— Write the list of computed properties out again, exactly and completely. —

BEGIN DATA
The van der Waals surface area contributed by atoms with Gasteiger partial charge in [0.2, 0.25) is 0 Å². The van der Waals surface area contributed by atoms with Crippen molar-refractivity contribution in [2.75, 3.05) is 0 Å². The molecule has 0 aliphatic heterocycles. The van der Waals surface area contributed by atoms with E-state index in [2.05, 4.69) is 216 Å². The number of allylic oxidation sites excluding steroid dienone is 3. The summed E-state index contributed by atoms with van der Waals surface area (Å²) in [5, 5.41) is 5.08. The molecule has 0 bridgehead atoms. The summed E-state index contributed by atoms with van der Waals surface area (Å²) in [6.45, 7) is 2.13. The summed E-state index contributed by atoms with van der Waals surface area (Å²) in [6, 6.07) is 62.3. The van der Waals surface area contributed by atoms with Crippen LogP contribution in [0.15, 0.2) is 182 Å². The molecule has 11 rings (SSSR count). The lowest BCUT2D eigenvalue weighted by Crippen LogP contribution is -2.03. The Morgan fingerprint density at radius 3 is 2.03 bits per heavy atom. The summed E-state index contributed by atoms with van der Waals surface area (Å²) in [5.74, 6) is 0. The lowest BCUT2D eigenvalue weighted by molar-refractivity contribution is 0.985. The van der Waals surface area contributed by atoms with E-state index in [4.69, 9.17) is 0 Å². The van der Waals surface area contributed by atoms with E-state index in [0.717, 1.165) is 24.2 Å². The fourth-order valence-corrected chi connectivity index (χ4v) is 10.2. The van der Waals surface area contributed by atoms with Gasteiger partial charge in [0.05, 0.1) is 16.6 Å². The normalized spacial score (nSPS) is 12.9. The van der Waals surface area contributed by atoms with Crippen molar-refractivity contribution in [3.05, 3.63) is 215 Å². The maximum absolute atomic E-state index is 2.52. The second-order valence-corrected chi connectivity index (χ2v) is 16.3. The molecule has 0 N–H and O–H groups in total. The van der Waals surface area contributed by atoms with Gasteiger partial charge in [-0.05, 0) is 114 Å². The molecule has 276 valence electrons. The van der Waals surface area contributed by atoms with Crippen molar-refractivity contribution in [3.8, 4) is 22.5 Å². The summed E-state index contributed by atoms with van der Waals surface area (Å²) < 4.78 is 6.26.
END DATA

The van der Waals surface area contributed by atoms with Gasteiger partial charge in [0.2, 0.25) is 0 Å². The van der Waals surface area contributed by atoms with Crippen molar-refractivity contribution in [2.75, 3.05) is 0 Å². The molecule has 0 aliphatic heterocycles. The van der Waals surface area contributed by atoms with E-state index in [2.05, 4.69) is 216 Å². The number of allylic oxidation sites excluding steroid dienone is 3. The summed E-state index contributed by atoms with van der Waals surface area (Å²) in [5, 5.41) is 5.08. The molecule has 0 bridgehead atoms. The summed E-state index contributed by atoms with van der Waals surface area (Å²) in [6.45, 7) is 2.13. The summed E-state index contributed by atoms with van der Waals surface area (Å²) in [6, 6.07) is 62.3. The van der Waals surface area contributed by atoms with Crippen LogP contribution in [0.15, 0.2) is 182 Å². The molecule has 11 rings (SSSR count). The lowest BCUT2D eigenvalue weighted by Crippen LogP contribution is -2.03. The Morgan fingerprint density at radius 3 is 2.03 bits per heavy atom. The summed E-state index contributed by atoms with van der Waals surface area (Å²) in [5.74, 6) is 0. The lowest BCUT2D eigenvalue weighted by molar-refractivity contribution is 0.985. The van der Waals surface area contributed by atoms with E-state index in [4.69, 9.17) is 0 Å². The van der Waals surface area contributed by atoms with E-state index in [0.717, 1.165) is 24.2 Å². The fourth-order valence-corrected chi connectivity index (χ4v) is 10.2. The van der Waals surface area contributed by atoms with Gasteiger partial charge in [0.05, 0.1) is 16.6 Å². The normalized spacial score (nSPS) is 12.9. The van der Waals surface area contributed by atoms with Crippen molar-refractivity contribution in [3.05, 3.63) is 215 Å². The maximum absolute atomic E-state index is 2.52. The second-order valence-corrected chi connectivity index (χ2v) is 16.3. The molecule has 0 N–H and O–H groups in total. The van der Waals surface area contributed by atoms with Gasteiger partial charge in [-0.05, 0) is 114 Å². The molecule has 276 valence electrons. The van der Waals surface area contributed by atoms with Crippen molar-refractivity contribution in [3.8, 4) is 22.5 Å². The summed E-state index contributed by atoms with van der Waals surface area (Å²) < 4.78 is 6.26.